It would seem obvious that not consuming animals is key to ending animal cruelty, but many people are still confused about why consuming dairy products is harmful to both animals and the environment. Patel himself didn’t know why he should stop consuming it until he did a little more research.

Most milk comes from factory farms across the United States. Just like humans, a cow must be pregnant to lactate. Once the calf is born, it's taken away in a matter of one or two days, so it doesn't let it drink too much of the cow’s milk. If the calf is female, it can become another dairy cow, or if not, it’s killed for veal or beef. Dairy cows are also not permitted to live out their days in peace — they’re killed off once they stop being able to lactate.

“Cows, pigs and all these animals have connections with each other and their offspring just like we do with our kids — we may not understand that, but they feel what we feel as well  — the practices are just cruel,” Patel says. “Essentially, you’re taking a sample of bull semen and inserting it into the cow's vagina, I can’t stand for that.”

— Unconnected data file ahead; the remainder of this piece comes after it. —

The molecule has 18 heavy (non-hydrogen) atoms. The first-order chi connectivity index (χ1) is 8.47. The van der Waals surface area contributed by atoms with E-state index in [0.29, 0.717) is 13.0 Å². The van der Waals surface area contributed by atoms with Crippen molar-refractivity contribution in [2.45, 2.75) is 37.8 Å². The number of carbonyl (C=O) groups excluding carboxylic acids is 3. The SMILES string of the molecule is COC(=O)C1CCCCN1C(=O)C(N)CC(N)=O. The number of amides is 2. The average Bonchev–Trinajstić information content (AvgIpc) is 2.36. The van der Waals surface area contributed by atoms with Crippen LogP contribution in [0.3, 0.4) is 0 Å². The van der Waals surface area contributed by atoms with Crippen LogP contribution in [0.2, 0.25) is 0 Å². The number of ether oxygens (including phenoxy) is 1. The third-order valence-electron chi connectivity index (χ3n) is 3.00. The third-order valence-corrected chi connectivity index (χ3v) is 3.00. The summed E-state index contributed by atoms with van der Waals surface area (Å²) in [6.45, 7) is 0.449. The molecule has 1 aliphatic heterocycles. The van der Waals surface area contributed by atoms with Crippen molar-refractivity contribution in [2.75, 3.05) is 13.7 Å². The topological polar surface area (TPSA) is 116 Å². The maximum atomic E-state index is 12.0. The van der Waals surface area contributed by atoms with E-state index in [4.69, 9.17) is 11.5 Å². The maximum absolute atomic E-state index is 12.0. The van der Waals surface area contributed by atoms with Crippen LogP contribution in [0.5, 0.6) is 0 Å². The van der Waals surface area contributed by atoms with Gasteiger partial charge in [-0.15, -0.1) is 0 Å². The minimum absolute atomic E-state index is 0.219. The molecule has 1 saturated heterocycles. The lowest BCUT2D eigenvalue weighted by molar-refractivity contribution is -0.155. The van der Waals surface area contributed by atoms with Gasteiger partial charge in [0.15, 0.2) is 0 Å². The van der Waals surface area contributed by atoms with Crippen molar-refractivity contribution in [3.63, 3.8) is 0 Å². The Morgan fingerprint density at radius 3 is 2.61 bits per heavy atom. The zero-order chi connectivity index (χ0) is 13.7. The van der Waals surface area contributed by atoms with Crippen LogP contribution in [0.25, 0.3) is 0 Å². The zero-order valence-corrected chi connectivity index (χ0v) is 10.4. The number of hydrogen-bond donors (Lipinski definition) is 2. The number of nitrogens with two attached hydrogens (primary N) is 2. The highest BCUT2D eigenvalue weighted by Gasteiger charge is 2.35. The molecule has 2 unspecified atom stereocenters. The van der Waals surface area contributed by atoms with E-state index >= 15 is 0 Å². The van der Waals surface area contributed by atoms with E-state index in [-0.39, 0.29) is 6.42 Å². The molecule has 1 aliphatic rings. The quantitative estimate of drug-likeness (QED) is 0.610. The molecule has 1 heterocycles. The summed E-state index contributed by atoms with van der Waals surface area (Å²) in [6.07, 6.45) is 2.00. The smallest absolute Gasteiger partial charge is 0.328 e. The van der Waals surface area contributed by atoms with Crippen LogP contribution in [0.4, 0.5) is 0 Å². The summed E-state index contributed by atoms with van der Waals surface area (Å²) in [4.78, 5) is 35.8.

Here’s the good news — one thing everyone can agree on is the fact that veganism and vegetarianism is getting more popular, which makes it so much easier to cut animal products out. “It’s probably the most difficult aspect [of veganism], socially — because you’re still in the minority, but that’s changing all the time,” said Freya Dinshah, president of the American Vegan Society and editor of American Vegan Society’s magazine. “I’ve been vegan for 56 years, and when I became vegan, you couldn’t go and find all these options. You couldn’t find tofu unless you went to San Francisco or New York Chinatown. You just had to make things from scratch yourself and pack your own lunch.”